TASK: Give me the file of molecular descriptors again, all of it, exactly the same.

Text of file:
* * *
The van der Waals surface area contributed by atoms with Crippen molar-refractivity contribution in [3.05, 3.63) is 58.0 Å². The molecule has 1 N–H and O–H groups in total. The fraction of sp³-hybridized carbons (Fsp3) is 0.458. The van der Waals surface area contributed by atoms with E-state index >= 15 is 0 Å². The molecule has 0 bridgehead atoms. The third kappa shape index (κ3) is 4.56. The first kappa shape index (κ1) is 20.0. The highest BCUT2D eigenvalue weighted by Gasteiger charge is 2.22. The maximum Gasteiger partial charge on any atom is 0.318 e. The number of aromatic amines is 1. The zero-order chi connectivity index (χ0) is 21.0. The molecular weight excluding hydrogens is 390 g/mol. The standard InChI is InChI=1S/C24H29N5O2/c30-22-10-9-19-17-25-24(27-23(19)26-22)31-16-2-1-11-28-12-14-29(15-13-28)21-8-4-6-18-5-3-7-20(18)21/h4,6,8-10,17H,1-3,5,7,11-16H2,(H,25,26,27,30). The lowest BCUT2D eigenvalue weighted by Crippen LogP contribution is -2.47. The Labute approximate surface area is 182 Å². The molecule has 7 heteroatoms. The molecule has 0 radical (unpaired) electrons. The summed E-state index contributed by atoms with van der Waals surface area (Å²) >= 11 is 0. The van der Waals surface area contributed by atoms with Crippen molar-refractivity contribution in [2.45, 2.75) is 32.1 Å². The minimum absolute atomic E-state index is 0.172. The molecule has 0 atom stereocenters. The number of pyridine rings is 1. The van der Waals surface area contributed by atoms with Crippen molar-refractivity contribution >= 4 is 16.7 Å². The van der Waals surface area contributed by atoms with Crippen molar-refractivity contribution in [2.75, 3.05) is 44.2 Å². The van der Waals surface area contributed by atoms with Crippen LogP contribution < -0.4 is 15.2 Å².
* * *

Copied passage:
The van der Waals surface area contributed by atoms with Crippen molar-refractivity contribution in [3.05, 3.63) is 58.0 Å². The molecule has 1 N–H and O–H groups in total. The fraction of sp³-hybridized carbons (Fsp3) is 0.458. The van der Waals surface area contributed by atoms with E-state index >= 15 is 0 Å². The molecule has 0 bridgehead atoms. The third kappa shape index (κ3) is 4.56. The first kappa shape index (κ1) is 20.0. The highest BCUT2D eigenvalue weighted by Gasteiger charge is 2.22. The maximum Gasteiger partial charge on any atom is 0.318 e. The number of aromatic amines is 1. The zero-order chi connectivity index (χ0) is 21.0. The molecular weight excluding hydrogens is 390 g/mol. The standard InChI is InChI=1S/C24H29N5O2/c30-22-10-9-19-17-25-24(27-23(19)26-22)31-16-2-1-11-28-12-14-29(15-13-28)21-8-4-6-18-5-3-7-20(18)21/h4,6,8-10,17H,1-3,5,7,11-16H2,(H,25,26,27,30). The lowest BCUT2D eigenvalue weighted by Crippen LogP contribution is -2.47. The Labute approximate surface area is 182 Å². The molecule has 7 heteroatoms. The molecule has 0 radical (unpaired) electrons. The summed E-state index contributed by atoms with van der Waals surface area (Å²) >= 11 is 0. The van der Waals surface area contributed by atoms with Crippen molar-refractivity contribution in [2.45, 2.75) is 32.1 Å². The minimum absolute atomic E-state index is 0.172. The molecule has 0 atom stereocenters. The number of pyridine rings is 1. The van der Waals surface area contributed by atoms with Crippen molar-refractivity contribution >= 4 is 16.7 Å². The van der Waals surface area contributed by atoms with Crippen molar-refractivity contribution in [2.75, 3.05) is 44.2 Å². The van der Waals surface area contributed by atoms with Crippen LogP contribution < -0.4 is 15.2 Å².